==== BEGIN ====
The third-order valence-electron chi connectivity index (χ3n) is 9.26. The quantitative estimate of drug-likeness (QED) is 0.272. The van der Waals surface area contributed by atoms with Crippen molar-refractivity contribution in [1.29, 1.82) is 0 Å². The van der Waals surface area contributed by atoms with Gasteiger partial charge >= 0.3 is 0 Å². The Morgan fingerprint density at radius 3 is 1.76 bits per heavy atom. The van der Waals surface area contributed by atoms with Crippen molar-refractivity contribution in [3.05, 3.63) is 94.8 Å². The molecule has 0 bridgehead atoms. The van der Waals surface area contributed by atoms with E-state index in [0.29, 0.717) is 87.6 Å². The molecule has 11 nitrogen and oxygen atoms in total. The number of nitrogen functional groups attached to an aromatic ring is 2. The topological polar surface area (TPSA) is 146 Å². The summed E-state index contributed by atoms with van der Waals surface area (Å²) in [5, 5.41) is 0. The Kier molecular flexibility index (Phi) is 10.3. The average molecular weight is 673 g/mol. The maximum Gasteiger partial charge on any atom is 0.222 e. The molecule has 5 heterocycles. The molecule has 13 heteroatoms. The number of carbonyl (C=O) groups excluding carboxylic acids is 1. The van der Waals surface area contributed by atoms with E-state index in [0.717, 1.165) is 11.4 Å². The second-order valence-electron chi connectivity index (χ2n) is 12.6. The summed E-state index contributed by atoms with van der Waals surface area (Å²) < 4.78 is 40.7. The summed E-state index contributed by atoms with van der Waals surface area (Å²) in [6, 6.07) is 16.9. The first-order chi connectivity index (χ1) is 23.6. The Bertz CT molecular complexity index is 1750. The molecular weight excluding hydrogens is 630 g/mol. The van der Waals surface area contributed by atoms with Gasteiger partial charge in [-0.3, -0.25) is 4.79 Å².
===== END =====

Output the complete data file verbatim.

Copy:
The third-order valence-electron chi connectivity index (χ3n) is 9.26. The quantitative estimate of drug-likeness (QED) is 0.272. The van der Waals surface area contributed by atoms with Crippen molar-refractivity contribution in [1.29, 1.82) is 0 Å². The van der Waals surface area contributed by atoms with Gasteiger partial charge >= 0.3 is 0 Å². The Morgan fingerprint density at radius 3 is 1.76 bits per heavy atom. The van der Waals surface area contributed by atoms with Crippen molar-refractivity contribution in [3.05, 3.63) is 94.8 Å². The molecule has 0 bridgehead atoms. The van der Waals surface area contributed by atoms with E-state index in [0.29, 0.717) is 87.6 Å². The molecule has 11 nitrogen and oxygen atoms in total. The number of nitrogen functional groups attached to an aromatic ring is 2. The topological polar surface area (TPSA) is 146 Å². The summed E-state index contributed by atoms with van der Waals surface area (Å²) in [5, 5.41) is 0. The Kier molecular flexibility index (Phi) is 10.3. The average molecular weight is 673 g/mol. The maximum Gasteiger partial charge on any atom is 0.222 e. The molecule has 5 heterocycles. The molecule has 13 heteroatoms. The number of carbonyl (C=O) groups excluding carboxylic acids is 1. The van der Waals surface area contributed by atoms with E-state index in [0.717, 1.165) is 11.4 Å². The second-order valence-electron chi connectivity index (χ2n) is 12.6. The summed E-state index contributed by atoms with van der Waals surface area (Å²) < 4.78 is 40.7. The summed E-state index contributed by atoms with van der Waals surface area (Å²) in [6, 6.07) is 16.9. The first-order chi connectivity index (χ1) is 23.6. The Bertz CT molecular complexity index is 1750. The molecular weight excluding hydrogens is 630 g/mol. The van der Waals surface area contributed by atoms with Gasteiger partial charge in [-0.3, -0.25) is 4.79 Å².